So what sparked my interest in the tea ceremony? For years I have been exploring ways to make spirituality and its positive effects more accessible by using technology. At the start of my master, September last, I set my stakes high: I want to create a prototype which not only makes users mindful and quiet. I want them to experience true insight. To experience a core concept in Buddhist teachings: emptiness. This is quite a complex term but it the main hallmark of emptiness is that all things (including ourselves) are without a fixed core. Everything is interconnected, interdependent and subject to constant change.
Gaining this type of wisdom and insight usually takes decades (if not lives). But I want to make wisdom easy and turn everything around us into an interface to wisdom. Imagine that interacting with everyday objects while performing simple tasks could make us wise.
While researching the topic of emptiness I came across and article called “Virtual Reality and the Tea Ceremony”. When I read: “…the tea ceremony functions as an interface, a window, between daily human business and the experience of fresh, spontaneous nature” I realised there was a lot more to explore.
Learning from literature
The Book of Tea by Kakuzō Okakura is a classic from 1906 and an obvious place to start. Okakura firmly places the way of tea in the Taoist and Zen traditions: “All our great tea-masters were students of Zen and attempted to introduce the spirit of Zennism into the actualities of life.” From this book it becomes very clear that the tea ceremony was a means to bring spirituality into everyday life.
In chapters 8 and 9 from his book Zen and Japanese Culture D. T. Suzuki explains the way in which the tea ceremony by stimulating the senses in a specific way changes our state of mind to grasp the philosophy of Emptiness. From my readings I have created an infographic. For me this was a way to discover and visualise the essence of the ceremony and the way various aspects interact.
I was given the name of someone “who knows about the tea ceremony”. This turned out to be the fully ordained tea master Michel Decré who happens to also have an interest in art and technology. Before we started talking he took me out to this tea garden with tea house where he preformed the ceremony. What has stayed with me most was the peaceful intensity of the experience. It makes the whole world come to life.
Magic tea as an interface to wisdom
In Kondo’s blog we read: “Marie regularly prepares ceremonial matcha as a way to find calm and enjoy a moment of solitude.” She explains how to have a sober tea ceremony at home and take a little time to care for yourself. I suppose for lay persons this is a very positive result. But it only scratches the surface. To deepen our insight into who we are in this moment of solitude we need to be shaken into Emptiness. Realise that we are not separate from what we see around us but interconnected, that we are not a stable form but constantly changing and evolving. We might realise that the water we are using contains our own tears or even the tears of a whale, that the cup we drink from has our pulse. That when we whisk our tea we are causing a hurricane somewhere on the planet. That after we finish this cup we will never be the same again.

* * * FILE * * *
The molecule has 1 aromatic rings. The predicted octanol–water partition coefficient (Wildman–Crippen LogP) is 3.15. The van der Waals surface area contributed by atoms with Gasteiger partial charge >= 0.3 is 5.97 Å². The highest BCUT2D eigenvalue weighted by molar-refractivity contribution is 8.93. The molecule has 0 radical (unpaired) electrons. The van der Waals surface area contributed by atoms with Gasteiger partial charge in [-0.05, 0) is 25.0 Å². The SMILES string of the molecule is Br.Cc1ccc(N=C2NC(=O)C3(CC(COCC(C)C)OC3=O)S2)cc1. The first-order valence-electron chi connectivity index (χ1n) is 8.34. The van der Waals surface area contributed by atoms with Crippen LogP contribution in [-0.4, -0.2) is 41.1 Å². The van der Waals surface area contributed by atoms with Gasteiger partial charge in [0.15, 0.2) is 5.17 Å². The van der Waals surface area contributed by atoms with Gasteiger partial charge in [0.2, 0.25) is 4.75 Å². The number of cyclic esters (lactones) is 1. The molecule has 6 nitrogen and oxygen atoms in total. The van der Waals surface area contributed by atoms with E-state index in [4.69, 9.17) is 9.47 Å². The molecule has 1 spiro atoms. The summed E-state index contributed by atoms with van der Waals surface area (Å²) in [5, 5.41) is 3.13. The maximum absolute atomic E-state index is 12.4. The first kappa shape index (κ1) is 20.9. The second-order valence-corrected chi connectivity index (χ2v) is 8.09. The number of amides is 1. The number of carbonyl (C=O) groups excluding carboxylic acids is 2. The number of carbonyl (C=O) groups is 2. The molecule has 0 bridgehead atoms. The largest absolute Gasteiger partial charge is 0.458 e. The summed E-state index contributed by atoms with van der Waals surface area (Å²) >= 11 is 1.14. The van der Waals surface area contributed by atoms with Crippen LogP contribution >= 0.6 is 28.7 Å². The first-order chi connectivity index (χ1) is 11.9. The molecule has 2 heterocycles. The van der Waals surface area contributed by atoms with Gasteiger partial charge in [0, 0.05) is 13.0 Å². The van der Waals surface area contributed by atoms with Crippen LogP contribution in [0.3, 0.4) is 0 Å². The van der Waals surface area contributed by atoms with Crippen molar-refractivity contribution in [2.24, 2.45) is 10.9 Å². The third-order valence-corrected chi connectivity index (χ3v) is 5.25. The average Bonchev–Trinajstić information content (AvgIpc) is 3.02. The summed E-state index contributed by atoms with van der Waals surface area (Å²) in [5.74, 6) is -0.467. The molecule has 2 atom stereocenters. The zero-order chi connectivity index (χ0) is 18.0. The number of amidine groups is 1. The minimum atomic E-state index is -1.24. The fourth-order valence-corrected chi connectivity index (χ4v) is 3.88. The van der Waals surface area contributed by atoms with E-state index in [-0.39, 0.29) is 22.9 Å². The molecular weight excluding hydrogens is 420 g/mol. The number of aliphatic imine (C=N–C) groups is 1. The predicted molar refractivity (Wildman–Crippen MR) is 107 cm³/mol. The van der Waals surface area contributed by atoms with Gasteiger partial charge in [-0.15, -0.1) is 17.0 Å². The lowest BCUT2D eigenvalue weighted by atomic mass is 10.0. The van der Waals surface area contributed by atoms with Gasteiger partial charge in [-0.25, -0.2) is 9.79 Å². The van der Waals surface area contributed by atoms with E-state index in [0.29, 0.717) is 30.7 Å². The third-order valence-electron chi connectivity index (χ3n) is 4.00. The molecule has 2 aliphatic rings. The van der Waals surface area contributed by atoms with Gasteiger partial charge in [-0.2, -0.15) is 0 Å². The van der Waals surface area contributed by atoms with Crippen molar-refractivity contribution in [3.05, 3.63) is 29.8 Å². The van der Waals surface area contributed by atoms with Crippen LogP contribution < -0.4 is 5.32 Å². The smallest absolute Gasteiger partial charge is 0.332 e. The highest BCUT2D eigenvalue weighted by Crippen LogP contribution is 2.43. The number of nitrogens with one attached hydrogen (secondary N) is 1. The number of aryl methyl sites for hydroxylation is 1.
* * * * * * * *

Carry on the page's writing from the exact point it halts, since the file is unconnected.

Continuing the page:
In my interactive installation Magic Tea I want to evoke these kind of experiences using a network of (bio-metric) sensors and media which will stimulate all the senses and create an embodied experience.
Drinking tea will become an activity that is connected to the whole universe. By creating and drinking tea you are transformed and connected to everything that lives and has lived. When you look deeply for a long time you may find that this is so. With the help of technology everyone may experience this plainly in an instant.
Beckmann, J., 1998. The Virtual Dimension. 1st ed. New york: Princeton Architectural Press, pp.156-177. (Heim, M. Virtual Reality and the Tea Ceremony.)
After exploring mind-states in different places at home I wanted to find out what is the best time and the best activity to base a wisdom intervention on. I started logging my own activities using the method of experience sampling. This method lets you check a certain set of variables at random intervals throughout the day. I used the Reporter app for IOS. I asked myself two questions: what are you doing? What is your current mind-state? The app automatically time-stamps the entries. I logged from 27th of November till December 12th. And a second period from January 7th till 20th.
To my surprise I found that during everyday activities like housekeeping and eating there is an interesting combination of attention and relaxation. Concentration and attention are present as expected during work, reading and study. Pure relaxation is mainly felt while watching a movie or television and social activities and also during sport and movement. With regards to time attention and concentration are mainly present in the morning. But also there’s a lot of attention between 17 and 18 hours which also surprised me. I always thought I was just sluggish at the end of the day but it holds potential for an intervention